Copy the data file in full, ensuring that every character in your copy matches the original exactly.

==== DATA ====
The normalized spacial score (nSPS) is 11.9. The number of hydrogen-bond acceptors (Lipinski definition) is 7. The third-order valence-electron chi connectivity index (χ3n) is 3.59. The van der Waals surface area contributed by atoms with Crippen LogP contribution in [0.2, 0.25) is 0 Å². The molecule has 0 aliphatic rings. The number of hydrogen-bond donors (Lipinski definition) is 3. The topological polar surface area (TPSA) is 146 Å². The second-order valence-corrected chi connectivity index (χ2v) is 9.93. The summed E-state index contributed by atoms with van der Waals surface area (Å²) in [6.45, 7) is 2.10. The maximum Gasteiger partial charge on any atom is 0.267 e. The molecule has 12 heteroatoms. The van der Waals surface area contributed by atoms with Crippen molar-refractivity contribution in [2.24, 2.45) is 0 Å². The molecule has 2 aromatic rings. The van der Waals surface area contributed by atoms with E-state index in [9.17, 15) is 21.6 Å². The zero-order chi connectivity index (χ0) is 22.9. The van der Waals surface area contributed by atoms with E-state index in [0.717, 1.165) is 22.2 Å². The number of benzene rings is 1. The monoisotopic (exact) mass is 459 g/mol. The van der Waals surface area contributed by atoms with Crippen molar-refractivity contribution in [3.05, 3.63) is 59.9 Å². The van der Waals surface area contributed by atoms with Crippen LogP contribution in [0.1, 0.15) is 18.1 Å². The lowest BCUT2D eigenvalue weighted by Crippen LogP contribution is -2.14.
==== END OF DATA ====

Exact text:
The normalized spacial score (nSPS) is 11.9. The number of hydrogen-bond acceptors (Lipinski definition) is 7. The third-order valence-electron chi connectivity index (χ3n) is 3.59. The van der Waals surface area contributed by atoms with Crippen LogP contribution in [0.2, 0.25) is 0 Å². The molecule has 0 aliphatic rings. The number of hydrogen-bond donors (Lipinski definition) is 3. The topological polar surface area (TPSA) is 146 Å². The second-order valence-corrected chi connectivity index (χ2v) is 9.93. The summed E-state index contributed by atoms with van der Waals surface area (Å²) in [6.45, 7) is 2.10. The maximum Gasteiger partial charge on any atom is 0.267 e. The molecule has 12 heteroatoms. The van der Waals surface area contributed by atoms with Crippen molar-refractivity contribution in [2.24, 2.45) is 0 Å². The molecule has 2 aromatic rings. The van der Waals surface area contributed by atoms with E-state index in [9.17, 15) is 21.6 Å². The zero-order chi connectivity index (χ0) is 22.9. The van der Waals surface area contributed by atoms with E-state index in [0.717, 1.165) is 22.2 Å². The number of benzene rings is 1. The monoisotopic (exact) mass is 459 g/mol. The van der Waals surface area contributed by atoms with Crippen molar-refractivity contribution in [3.05, 3.63) is 59.9 Å². The van der Waals surface area contributed by atoms with Crippen LogP contribution in [0.1, 0.15) is 18.1 Å². The lowest BCUT2D eigenvalue weighted by Crippen LogP contribution is -2.14.